I was reading a post from Bill Brantley on GovLoop where he asks “What is the ‘it’ in Gov 2.0?”.
I thought it was an interesting question, and I wanted to include here in GovWin.com. Much like “cloud computing” and other topics, people often do not have a clear explanation for what some of these new technologies and terms really mean.
So, what does Gov 2.0 mean to a government contractor? What does it mean to the government?
Is it all about data? Engagement? Social Media?
In my opinion, Gov 2.0 is about improving interaction and communication. More specifically, it is a mindset – a dedication to using technology to deliver more specialization to a customer / constituent base.
So, yes, conversation is key, because you cannot improve how someone interacts online (either with people or data) without a conversation.
Engagement is crucial to Gov 2.0. And the data or resource is another essential component.
But in my book, they all fall under that desire to use technology to deliver a service or solution that meets what the customer says they want.
What do you think defines Gov 2.0?
As part of the Virtual Executive Roundtable series that we started at GovWin.com, we have put together two outstanding panels of experts – one to cover the government’s cloud initiatives (February 16) and another to address the new programs and efforts to enhance cybersecurity (March 9).
But going beyond forming a panel of leading cloud and cybersecurity speakers, we decided to try something a little different with these roundtables. Instead of having the audience sit and watch a long series of slides and data, we have decided to get more people involved and help drive the flow of the conversation – before, during and after the event.
The process is simple. Just register for the events (registration is free). And then post questions in our Q&A forum. When the event is LIVE, submit additional questions and answer polls. Then following the event we will keep the conversation going with our panel, provide an event recap and video, and explore the topics and issues we need to address next.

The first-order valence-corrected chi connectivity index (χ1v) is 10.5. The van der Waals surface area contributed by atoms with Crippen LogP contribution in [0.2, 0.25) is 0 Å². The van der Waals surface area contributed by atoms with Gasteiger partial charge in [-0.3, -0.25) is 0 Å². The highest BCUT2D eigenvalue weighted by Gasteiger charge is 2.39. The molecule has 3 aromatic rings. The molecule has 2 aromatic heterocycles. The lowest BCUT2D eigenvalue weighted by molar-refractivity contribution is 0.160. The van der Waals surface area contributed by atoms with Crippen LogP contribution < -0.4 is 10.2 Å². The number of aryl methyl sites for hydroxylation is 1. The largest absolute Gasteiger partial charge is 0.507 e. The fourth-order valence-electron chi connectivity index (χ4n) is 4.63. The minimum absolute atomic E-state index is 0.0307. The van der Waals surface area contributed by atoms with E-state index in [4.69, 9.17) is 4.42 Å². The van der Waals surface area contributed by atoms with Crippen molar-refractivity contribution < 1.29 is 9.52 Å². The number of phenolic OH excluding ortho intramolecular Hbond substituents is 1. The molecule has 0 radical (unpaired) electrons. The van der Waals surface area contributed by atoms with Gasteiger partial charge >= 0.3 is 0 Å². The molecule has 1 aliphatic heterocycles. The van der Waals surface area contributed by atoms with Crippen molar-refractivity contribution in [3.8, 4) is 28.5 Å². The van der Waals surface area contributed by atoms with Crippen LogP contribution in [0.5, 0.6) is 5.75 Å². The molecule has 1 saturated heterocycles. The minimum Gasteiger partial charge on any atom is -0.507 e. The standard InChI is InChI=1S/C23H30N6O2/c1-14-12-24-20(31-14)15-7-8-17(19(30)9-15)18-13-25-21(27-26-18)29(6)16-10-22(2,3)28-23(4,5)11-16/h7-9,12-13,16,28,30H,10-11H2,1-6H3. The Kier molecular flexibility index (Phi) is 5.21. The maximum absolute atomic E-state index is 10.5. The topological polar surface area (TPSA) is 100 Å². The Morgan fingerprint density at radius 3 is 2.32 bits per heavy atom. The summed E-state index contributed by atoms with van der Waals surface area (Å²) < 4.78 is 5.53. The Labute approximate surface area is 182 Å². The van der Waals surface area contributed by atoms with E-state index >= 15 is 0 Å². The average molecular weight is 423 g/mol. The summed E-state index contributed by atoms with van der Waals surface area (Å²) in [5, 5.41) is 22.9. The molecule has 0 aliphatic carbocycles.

TO THE CLOUD! GOVERNMENT CLOUD INITIATIVES
QBurst, a web and mobile application development company based in Fairfax, VA, has launched theapps.mobi, a searchable directory of iPhone apps ranging from Education, Business and Entertainment to Travel, Weather and Lifestyle.
Theapps.mobi provides a sophisticated web site that provides users the ability to browse through a detailed catalog of iPhone and iPod Touch applications, reducing the need to browse the Apple store for applications.
What’s more, the site provides iPhone application developers a chance to be recognized via search engines as well as through its changing “featured” and “latest” application highlights, which are shown prominently on the main screen beneath the app search bar.
The site was designed by QBurst to run on Google’s App Engine platform, and the company will manage the site.
QBurst, which also has offices in India and the UK, consists of a team of over 200 professionals that help design and develop custom applications for companies of all sizes.
Wireless Matrix, a Herndon, VA-based provider of software solutions designed to improve service fleet delivery metrics, and Colorado-based GeoNav Group International, announced yesterday their first client since establishing a formal business partnership several days ago that is designed to maximize data and navigation capabilities for their clients.
The companies new joint solution will be implemented for the Victory Electric Cooperative, which serves southwestern Kansas residents with electricity. The goal of the implementation is to combine Wireless Matrix’s in-cab navigation and messaging solution, TechConnect™, with GeoNav’s Utility Navigator – a solution that utilizes data in a Garmin Personal Navigation Device. The system to be installed will incorporate infrastructure data from the Victory Electric Cooperative and enable its fleet to see poles, meters, transformers and other critical infrastructure on a Garmin device.
According to a press release posted on their website, J. Richard Carlson, president and CEO of Wireless Matrix said that, “Utility companies like Victory Electric expect and demand more from their mobile resource management providers than dots on a map. Our solution has become an integral part of their day-to-day operations and by partnering with GeoNav, together we can provide valuable data to the utility marketplace, enabling them to better operate and drive bottom-line results.”
In a region more known for being the seat of the federal government and home to the Redskins, many companies are striving to be more innovative in developing technologies, solutions and best-practices that are environmentally sound, and conserve energy and resources.
The resulting emergence of companies increasingly focused on green IT and technology is starting to recast the region into a different mold – one of an incubator for businesses focused on renewable energy and more environmentally-sound technologies.